Nokia Backs Apple's Push for Ban on Samsung Smartphones

Nokia, offering the legal equivalent of friendly advice, filed a briefing supporting a permanent injunction against Samsung products.

Nokia has stuck its nose, or rather its lawyers, into the ongoing legal battle between Samsung and Apple.

Nokia filed an "amici curiae" brief with the U.S. Court of Appeals for the Federal Circuit March 5 that said it supported Apple's efforts to have a court order reversed and have certain Samsung smartphones banned.

Nokia added that it had contacted both sides, and while Apple consented to the motion, Samsung—not shockingly—did not.

In June 2012, Judge Lucy Koh granted a preliminary injunction against some Samsung phones, which Samsung ultimately—and successfully—fought in an appeals court. Following a trial, a jury in August ruled that Samsung owed Apple $1.05 billion in damages, which Samsung insisted it would fight. In December, the pair was back in an exasperated Koh's courtroom, and she denied Apple's request for a permanent injunction against Samsung products found to have infringed on Apple products.

An amicus curiae is "usually just about issues, not about interests to harm particular competitors," patent expert and industry consultant Florian Mueller explained in a March 6 post on his FOSS Patents blog.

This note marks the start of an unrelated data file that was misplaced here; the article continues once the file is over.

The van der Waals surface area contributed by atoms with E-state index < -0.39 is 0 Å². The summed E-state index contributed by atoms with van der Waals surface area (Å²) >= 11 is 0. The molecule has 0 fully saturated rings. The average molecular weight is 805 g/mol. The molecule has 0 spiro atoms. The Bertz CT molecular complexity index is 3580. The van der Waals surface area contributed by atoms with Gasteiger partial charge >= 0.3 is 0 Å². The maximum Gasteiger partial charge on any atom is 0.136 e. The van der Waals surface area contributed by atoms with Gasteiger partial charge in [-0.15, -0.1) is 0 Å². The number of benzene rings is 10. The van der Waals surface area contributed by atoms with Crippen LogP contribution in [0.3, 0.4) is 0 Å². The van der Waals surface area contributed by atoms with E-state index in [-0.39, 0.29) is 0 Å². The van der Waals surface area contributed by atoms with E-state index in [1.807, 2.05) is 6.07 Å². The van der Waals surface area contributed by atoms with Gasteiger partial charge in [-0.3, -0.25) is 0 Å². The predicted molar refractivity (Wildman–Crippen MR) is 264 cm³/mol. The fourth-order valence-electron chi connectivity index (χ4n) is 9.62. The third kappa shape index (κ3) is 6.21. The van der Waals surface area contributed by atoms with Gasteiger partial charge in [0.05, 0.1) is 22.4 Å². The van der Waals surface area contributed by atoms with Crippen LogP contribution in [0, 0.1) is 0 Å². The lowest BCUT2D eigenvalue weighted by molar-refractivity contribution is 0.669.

Nokia said its interest in the case is as follows:

to advocate for patent laws that (i) protect patent rights as a means for promoting the constitutional goal of developing technology for public benefit; and (ii) foster and encourage innovation by allowing patent holders to obtain permanent injunctions against infringing competitors in appropriate circumstances.

The reason for the amicus brief, it went on, is that the district court's ruling that a "patent holder must establish a 'casual nexus' between the patented feature and the source of demand for the infringing product could cause wide-ranging damage to the United States patent-protection landscape."

Proving that casual nexus (cause-and-effect) relationship, as described by the court, would be so burdensome, said Nokia, that it "may rarely, if ever, be met [and] will essentially lead to a compulsory-licensing system wherein patent holders are forced to license patented technology to competing firms, which could in turn harm incentives to innovate."

Nokia also added that it has invested more than $50 billion in mobile communications research and development and currently owns more than 10,000 patent families.

Nokia and Apple have also battled in court over patents, as had just about every combination of players currently competing in the mobile marketplace.

"Nokia competes with both Samsung and Apple," Mueller said in his blog post. "Nokia is ultimately interested in enforcing its own intellectual property rights, and some point further down the road, after the current settlement expires, it may have to assert some patents against Apple again (and vice versa). "

On March 1, Koh knocked roughly $450 million off the $1.05 billion fine Samsung was to owe Apple, and called for a new trial to determine exactly the total owed to Apple.